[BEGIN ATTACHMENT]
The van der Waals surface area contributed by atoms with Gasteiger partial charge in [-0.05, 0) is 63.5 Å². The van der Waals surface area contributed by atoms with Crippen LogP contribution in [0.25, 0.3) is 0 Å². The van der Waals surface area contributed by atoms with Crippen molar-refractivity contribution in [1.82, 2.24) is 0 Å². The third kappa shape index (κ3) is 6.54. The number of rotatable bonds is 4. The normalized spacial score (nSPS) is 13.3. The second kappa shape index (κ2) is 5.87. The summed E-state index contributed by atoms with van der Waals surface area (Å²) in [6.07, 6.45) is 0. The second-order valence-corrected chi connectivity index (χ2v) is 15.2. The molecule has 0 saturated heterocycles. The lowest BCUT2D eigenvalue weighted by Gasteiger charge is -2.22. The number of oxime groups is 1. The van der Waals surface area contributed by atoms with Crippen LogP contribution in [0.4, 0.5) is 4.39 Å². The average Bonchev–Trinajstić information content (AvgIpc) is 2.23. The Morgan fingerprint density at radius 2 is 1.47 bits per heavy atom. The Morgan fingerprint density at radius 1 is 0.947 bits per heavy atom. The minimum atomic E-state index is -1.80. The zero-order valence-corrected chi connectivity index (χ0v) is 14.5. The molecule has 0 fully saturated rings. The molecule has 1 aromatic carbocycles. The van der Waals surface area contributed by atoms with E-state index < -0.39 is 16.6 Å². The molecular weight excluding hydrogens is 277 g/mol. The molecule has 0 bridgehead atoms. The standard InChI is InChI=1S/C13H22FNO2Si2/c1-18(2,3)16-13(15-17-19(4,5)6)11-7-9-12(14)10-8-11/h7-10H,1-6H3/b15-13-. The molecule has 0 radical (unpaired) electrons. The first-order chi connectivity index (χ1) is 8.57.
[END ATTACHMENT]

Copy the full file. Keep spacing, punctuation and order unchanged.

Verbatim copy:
The van der Waals surface area contributed by atoms with Gasteiger partial charge in [-0.05, 0) is 63.5 Å². The van der Waals surface area contributed by atoms with Crippen LogP contribution in [0.25, 0.3) is 0 Å². The van der Waals surface area contributed by atoms with Crippen molar-refractivity contribution in [1.82, 2.24) is 0 Å². The third kappa shape index (κ3) is 6.54. The number of rotatable bonds is 4. The normalized spacial score (nSPS) is 13.3. The second kappa shape index (κ2) is 5.87. The summed E-state index contributed by atoms with van der Waals surface area (Å²) in [6.07, 6.45) is 0. The second-order valence-corrected chi connectivity index (χ2v) is 15.2. The molecule has 0 saturated heterocycles. The lowest BCUT2D eigenvalue weighted by Gasteiger charge is -2.22. The number of oxime groups is 1. The van der Waals surface area contributed by atoms with Crippen LogP contribution in [0.4, 0.5) is 4.39 Å². The average Bonchev–Trinajstić information content (AvgIpc) is 2.23. The Morgan fingerprint density at radius 2 is 1.47 bits per heavy atom. The Morgan fingerprint density at radius 1 is 0.947 bits per heavy atom. The minimum atomic E-state index is -1.80. The zero-order valence-corrected chi connectivity index (χ0v) is 14.5. The molecule has 0 fully saturated rings. The molecule has 1 aromatic carbocycles. The van der Waals surface area contributed by atoms with E-state index < -0.39 is 16.6 Å². The molecular weight excluding hydrogens is 277 g/mol. The molecule has 0 bridgehead atoms. The standard InChI is InChI=1S/C13H22FNO2Si2/c1-18(2,3)16-13(15-17-19(4,5)6)11-7-9-12(14)10-8-11/h7-10H,1-6H3/b15-13-. The molecule has 0 radical (unpaired) electrons. The first-order chi connectivity index (χ1) is 8.57.